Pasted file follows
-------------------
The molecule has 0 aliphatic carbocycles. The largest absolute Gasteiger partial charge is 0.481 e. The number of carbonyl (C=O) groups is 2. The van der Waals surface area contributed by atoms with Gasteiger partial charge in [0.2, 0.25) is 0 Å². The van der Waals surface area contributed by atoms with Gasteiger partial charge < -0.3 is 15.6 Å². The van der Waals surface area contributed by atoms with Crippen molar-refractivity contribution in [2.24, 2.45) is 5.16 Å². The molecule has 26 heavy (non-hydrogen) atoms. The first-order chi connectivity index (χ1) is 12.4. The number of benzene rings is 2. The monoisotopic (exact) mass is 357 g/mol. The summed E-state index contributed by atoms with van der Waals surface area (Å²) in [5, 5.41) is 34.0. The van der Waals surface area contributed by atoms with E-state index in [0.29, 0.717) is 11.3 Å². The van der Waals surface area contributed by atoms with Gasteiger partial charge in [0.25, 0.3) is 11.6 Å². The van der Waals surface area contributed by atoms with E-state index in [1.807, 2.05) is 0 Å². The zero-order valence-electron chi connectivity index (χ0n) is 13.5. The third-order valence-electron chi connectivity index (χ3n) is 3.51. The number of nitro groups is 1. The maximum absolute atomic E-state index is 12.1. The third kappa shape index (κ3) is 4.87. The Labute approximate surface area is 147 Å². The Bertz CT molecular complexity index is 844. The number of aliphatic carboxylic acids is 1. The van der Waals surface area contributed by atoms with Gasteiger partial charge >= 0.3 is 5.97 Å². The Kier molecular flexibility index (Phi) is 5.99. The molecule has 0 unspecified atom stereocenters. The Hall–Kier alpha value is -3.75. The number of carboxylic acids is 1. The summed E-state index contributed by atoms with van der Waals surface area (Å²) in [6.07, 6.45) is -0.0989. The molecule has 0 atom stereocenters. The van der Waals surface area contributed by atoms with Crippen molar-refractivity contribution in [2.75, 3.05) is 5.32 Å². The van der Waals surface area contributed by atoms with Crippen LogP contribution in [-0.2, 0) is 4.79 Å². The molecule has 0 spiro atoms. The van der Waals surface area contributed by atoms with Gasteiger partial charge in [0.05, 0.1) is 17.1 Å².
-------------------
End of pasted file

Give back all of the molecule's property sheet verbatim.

The molecule has 0 aliphatic carbocycles. The largest absolute Gasteiger partial charge is 0.481 e. The number of carbonyl (C=O) groups is 2. The van der Waals surface area contributed by atoms with Gasteiger partial charge in [0.2, 0.25) is 0 Å². The van der Waals surface area contributed by atoms with Gasteiger partial charge < -0.3 is 15.6 Å². The van der Waals surface area contributed by atoms with Crippen molar-refractivity contribution in [2.24, 2.45) is 5.16 Å². The molecule has 26 heavy (non-hydrogen) atoms. The first-order chi connectivity index (χ1) is 12.4. The number of benzene rings is 2. The monoisotopic (exact) mass is 357 g/mol. The summed E-state index contributed by atoms with van der Waals surface area (Å²) in [5, 5.41) is 34.0. The van der Waals surface area contributed by atoms with E-state index in [0.29, 0.717) is 11.3 Å². The van der Waals surface area contributed by atoms with Gasteiger partial charge in [0.25, 0.3) is 11.6 Å². The van der Waals surface area contributed by atoms with E-state index in [1.807, 2.05) is 0 Å². The zero-order valence-electron chi connectivity index (χ0n) is 13.5. The third-order valence-electron chi connectivity index (χ3n) is 3.51. The number of nitro groups is 1. The maximum absolute atomic E-state index is 12.1. The third kappa shape index (κ3) is 4.87. The Labute approximate surface area is 147 Å². The Bertz CT molecular complexity index is 844. The number of aliphatic carboxylic acids is 1. The van der Waals surface area contributed by atoms with Gasteiger partial charge >= 0.3 is 5.97 Å². The Kier molecular flexibility index (Phi) is 5.99. The molecule has 0 unspecified atom stereocenters. The Hall–Kier alpha value is -3.75. The number of carboxylic acids is 1. The summed E-state index contributed by atoms with van der Waals surface area (Å²) in [6.07, 6.45) is -0.0989. The molecule has 0 atom stereocenters. The van der Waals surface area contributed by atoms with Crippen molar-refractivity contribution in [2.75, 3.05) is 5.32 Å². The van der Waals surface area contributed by atoms with Crippen LogP contribution in [-0.2, 0) is 4.79 Å². The molecule has 0 spiro atoms. The van der Waals surface area contributed by atoms with Gasteiger partial charge in [0.05, 0.1) is 17.1 Å².